Burton Latimer's new engine in 1928
Burton Latimer Urban District Council's Dennis 25hp fire engine purchased in 1928
WW2  firemen in Alexandra Street
Burton Latimer Fire Brigade 1942

L- R: Pete Barlow, Frank Clipston, Gilbert Neville, Jack Oram, Bill Griffith, Fred Toseland and Ron Coleman. The Dennis fire engine now has pneumatic tyres

This appliance was replaced in May 1949 and sold to a scrap dealer at Finedon, along with similar pumps from Wellingborough, Irthlingborough, and Desborough. The total price paid for the four scrap vehicles being just £84.

The next appliance to arrive in May 1949 was an Austin A40 and trailer pump (reg. no. GXH 301). This again was fitted with an "Ajax" ladder, and was fitted with a water tank in the rear, as well as all the other fire-fighting equipment carried at the time. This appliance was again an improvement over the Dennis pump, as it was fully enclosed, so the crew had protection from the elements while dressing in the rear, and for the driver and officer in charge in the cab. Although there was room in the rear for the crew, the sides of the appliance were fitted with only one very small window in each side, so the crew could not see out very easily. This appliance was also fitted with a side-mounted pump, which was built into the near side of the appliance, just behind the cab.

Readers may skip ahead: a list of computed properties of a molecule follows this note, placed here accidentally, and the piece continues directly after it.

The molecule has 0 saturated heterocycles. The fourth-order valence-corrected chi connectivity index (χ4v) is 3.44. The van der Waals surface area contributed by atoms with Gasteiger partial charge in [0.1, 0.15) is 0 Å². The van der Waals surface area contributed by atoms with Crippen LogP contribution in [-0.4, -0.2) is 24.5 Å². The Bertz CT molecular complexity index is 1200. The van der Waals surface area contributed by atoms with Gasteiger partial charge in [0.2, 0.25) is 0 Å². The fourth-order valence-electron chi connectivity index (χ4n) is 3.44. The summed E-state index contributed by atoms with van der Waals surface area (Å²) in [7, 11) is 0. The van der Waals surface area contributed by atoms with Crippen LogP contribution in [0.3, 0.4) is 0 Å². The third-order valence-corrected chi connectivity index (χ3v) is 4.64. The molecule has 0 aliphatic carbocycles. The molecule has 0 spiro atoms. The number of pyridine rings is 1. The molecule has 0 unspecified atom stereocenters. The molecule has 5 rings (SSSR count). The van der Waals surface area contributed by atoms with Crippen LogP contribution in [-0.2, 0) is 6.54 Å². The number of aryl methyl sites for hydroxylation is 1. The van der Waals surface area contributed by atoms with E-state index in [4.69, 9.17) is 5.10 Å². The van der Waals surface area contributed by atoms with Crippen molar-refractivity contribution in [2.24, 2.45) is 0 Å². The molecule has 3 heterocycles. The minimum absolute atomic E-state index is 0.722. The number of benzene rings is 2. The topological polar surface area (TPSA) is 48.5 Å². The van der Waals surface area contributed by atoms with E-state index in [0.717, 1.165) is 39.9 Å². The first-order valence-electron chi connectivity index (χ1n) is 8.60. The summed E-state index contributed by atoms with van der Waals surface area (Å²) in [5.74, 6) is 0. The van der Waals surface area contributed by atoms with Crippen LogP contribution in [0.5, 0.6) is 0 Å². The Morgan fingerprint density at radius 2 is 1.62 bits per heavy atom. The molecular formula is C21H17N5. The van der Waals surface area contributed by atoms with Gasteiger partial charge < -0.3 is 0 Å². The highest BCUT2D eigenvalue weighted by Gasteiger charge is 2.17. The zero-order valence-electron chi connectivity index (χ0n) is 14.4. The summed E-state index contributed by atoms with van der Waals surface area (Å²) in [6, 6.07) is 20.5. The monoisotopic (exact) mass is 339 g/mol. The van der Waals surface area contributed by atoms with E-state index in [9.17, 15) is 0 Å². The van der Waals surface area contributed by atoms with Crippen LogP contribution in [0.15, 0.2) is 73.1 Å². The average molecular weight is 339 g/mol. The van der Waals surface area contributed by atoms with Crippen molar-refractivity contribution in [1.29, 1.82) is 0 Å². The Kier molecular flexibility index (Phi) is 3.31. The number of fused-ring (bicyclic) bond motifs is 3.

The next appliance to come to Burton Latimer in the late 50's/ early 60's was a Bedford appliance (reg. no. RNV196). This appliance remained in use up to 1974 and was transferred to the new station in Pigotts Lane for a short while before being replaced. This appliance had only one set of doors each side of the crew cab, with the officer in charge and driver having to ‘climb over to get to the front of the cab.